Record Bigcone Douglas-firs

Exploring the San Gabriel Mountains National Monument

In my search to understand Bigcone Douglas-fir (Pseudotsuga macrocarpa) within the Angeles National Forest, I found myself in secret canyons and along steep hillsides that few people have ever explored. I thus took it upon myself to document more than just our selected data plots for Bigcone. In previous posts, I’ve shared some of the large angiosperms I’ve run across. Here is the documentation of the second largest Pseudotsuga macrocarpa yet measured — a record Bigcone Douglas-fir.

This Bigcone was found on the edge of a wash called Holcomb Canyon within the Devil’s Punchbowl Natural Area. The tree is nearly as big around as the record specimen in Baldy Village but just not as tall. I have heard a rumor  that the Baldy tree lost some of its crown — so I wonder if the numbers I have for this tree are still correct. Regardless, the tree in the Punchbowl is much more dramatic, being that it is within the Pleasant View Ridge Wilderness and not in the middle of town!

Devils_PSMA

Baldy Bigcone

Devil’s Bigcone

Circumference
269 inches
265 inches
Height
165 feet
118 feet
Crown spread
94 feet
114 feet
Total Points
457.5 points
411.5 points
MK-Tree
Somewhere in Holcomb Canyon within the Devil’s Punchbowl Natural Area.

The Devil’s Punchbowl Natural Area is home to the second largest PSMA documented.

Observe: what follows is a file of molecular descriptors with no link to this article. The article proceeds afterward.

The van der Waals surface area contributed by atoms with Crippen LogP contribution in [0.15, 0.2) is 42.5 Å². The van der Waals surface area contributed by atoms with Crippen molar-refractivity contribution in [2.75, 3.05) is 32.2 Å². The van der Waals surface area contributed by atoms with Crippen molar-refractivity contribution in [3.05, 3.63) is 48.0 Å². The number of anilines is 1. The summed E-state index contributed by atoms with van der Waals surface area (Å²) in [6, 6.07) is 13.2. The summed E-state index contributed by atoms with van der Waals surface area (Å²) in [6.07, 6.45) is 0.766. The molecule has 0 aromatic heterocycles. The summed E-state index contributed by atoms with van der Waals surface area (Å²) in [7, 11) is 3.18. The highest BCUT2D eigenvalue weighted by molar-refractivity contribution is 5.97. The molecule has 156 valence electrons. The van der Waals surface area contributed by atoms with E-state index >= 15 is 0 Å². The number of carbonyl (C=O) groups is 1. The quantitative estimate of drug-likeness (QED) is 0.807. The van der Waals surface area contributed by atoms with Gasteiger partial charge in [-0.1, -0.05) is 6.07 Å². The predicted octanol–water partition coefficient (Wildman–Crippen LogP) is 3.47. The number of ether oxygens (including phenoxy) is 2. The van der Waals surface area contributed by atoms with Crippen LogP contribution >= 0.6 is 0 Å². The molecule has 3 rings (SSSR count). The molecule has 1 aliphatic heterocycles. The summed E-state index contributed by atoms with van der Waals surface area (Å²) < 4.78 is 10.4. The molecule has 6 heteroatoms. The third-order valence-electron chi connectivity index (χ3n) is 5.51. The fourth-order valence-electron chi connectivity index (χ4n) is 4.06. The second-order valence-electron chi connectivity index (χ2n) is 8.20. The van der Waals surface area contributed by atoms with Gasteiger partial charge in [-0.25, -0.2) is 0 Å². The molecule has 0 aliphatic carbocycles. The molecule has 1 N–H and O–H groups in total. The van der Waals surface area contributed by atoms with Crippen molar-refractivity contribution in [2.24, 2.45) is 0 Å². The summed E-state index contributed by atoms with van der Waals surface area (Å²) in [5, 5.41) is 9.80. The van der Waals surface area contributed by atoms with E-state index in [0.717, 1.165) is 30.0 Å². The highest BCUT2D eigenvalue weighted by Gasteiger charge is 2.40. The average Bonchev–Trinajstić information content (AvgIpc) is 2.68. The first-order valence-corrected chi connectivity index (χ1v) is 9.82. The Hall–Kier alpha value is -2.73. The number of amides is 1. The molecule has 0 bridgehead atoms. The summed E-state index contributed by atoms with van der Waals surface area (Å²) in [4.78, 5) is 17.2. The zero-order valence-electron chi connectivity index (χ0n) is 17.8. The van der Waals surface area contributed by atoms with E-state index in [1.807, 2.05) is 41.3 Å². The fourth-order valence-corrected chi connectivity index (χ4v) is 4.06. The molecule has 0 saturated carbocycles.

Whole-PSMA
Daniel Hastings puts the entire tree in perspective.
The record Bigcone Douglas-fir in Baldy Village.

2 Replies to “Record Bigcone Douglas-firs”

  1. Pseudotsuga macrocarpa – Bigcone Douglas-fir or Desert fir

    This discovery is truly exceptional. I write from Italy, I am a graduate student in Forest Sciences and I have been studying the conifers of western North America for a few years now, in particular Pseudotsuga. Sooner or later I will have to see this tree in person. I hope that in the meantime the fires and drought will not take him away or some tourist will damage him. It is really nice to be able to discover things like this again in 2020. How was ther tree general health? Did it reproducing well with cones? Did it present any damage or anything else? Thanks
    Jona V.

    1. Jonah- thanks for writing. I love that species and hope to revisit the tree soon. Tree was healthy and doing well a few years back. Fingers crossed for the future.

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